Pushing myself off the ground and brushing the dust off with my hands, I began walking in the direction the horses had just run. I hadn’t walked more than a few steps when I felt something hit me from behind with enough force to knock me forward. I quickly drew my weapon fully expecting to have to use it on one of the terrors that walk these plains. Instead, I found myself face to face with a young mare who appeared to have lost her way.
The animals here, the ones who have managed to adapt and can survive the storms, are not afraid of humans. They have no reason to be as there aren’t many who brave the elements Topside. Instead, they’re imbued with a sense of morbid curiosity. If they aren’t trying to eat you and you aren’t trying to eat them, they’ll at least explore you, mostly to figure out if they should eat you. This particular horse didn’t seem to think I would make a good menu item, but she did seem rather interested in using me as her play toy.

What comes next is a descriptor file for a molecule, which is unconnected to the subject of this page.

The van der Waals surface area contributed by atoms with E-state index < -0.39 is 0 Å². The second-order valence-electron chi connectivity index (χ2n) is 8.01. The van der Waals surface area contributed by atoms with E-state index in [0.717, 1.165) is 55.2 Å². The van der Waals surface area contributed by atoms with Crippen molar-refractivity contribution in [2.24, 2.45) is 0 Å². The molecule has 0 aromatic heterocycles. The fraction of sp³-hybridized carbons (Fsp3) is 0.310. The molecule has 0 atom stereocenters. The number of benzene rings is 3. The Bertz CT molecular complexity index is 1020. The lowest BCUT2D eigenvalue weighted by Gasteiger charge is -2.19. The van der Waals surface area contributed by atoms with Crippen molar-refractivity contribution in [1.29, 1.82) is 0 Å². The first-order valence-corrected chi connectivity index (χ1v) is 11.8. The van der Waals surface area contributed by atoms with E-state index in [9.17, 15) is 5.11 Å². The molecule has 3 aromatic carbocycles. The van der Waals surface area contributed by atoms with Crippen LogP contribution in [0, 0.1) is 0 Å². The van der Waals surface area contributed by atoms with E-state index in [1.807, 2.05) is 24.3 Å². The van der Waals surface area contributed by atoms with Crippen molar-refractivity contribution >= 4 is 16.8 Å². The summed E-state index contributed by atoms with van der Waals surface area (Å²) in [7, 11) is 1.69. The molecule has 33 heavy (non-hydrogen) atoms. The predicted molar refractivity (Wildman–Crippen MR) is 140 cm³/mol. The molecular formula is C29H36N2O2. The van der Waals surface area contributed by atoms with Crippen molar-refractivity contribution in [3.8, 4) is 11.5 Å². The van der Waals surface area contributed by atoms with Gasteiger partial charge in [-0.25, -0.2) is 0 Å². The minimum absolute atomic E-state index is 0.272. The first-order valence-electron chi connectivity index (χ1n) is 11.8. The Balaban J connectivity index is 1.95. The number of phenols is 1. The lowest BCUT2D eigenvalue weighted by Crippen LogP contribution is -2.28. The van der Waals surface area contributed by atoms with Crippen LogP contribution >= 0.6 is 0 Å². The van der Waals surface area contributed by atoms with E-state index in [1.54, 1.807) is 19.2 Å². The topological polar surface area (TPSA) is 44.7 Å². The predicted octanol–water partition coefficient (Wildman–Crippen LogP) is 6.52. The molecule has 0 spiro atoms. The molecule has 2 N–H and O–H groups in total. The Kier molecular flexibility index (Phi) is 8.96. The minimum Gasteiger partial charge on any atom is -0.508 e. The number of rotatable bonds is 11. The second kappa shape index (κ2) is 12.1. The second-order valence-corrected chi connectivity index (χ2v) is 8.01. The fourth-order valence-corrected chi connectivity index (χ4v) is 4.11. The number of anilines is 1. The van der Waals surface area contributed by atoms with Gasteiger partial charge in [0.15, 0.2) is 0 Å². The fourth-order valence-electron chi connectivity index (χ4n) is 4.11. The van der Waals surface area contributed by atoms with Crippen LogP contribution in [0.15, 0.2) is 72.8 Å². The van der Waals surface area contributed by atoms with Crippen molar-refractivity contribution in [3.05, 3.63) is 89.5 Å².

She nudged me again with her nose, pushing me backward. “Whoa, girl,” I said, my hand outstretched.
She must have heard me because her ears twitched and she nudged me backward yet again with her nose, letting out a rather loud “Neighhhhh.” She’s laughing at me, I thought to myself. “I’m cold and tired and on a damn suicide mission and this horse is laughing at me.” It was then that I knew she and I, we were going to be the best of friends.
My hand tentatively found the spot between her eyes and I stroked her softly, cautiously to let her see that I was as friendly as she was. Maybe not as forward, but definitely friendly.
Her eyes closed for a second, then she bowed her head and nudged me again.
She’s trying to tell me something I rearranged my pack and tried to make out something, anything in the distance that she may be warning me away from. There, hiding in the dense fog was the outline of what appeared at first glance to be a man. My immediate thought was that it was someone in my unit, perhaps they’d gotten lost and had been wandering aimlessly, but that was quickly dismissed as I knew my men had been better trained than that. The wind was blowing sand and dirt in my face, clouding my view, and the figure was encroaching upon us faster than I would have liked. The closer he grew, the more I realized not only wasn’t he a man, he didn’t appear to be human – and he wasn’t alone.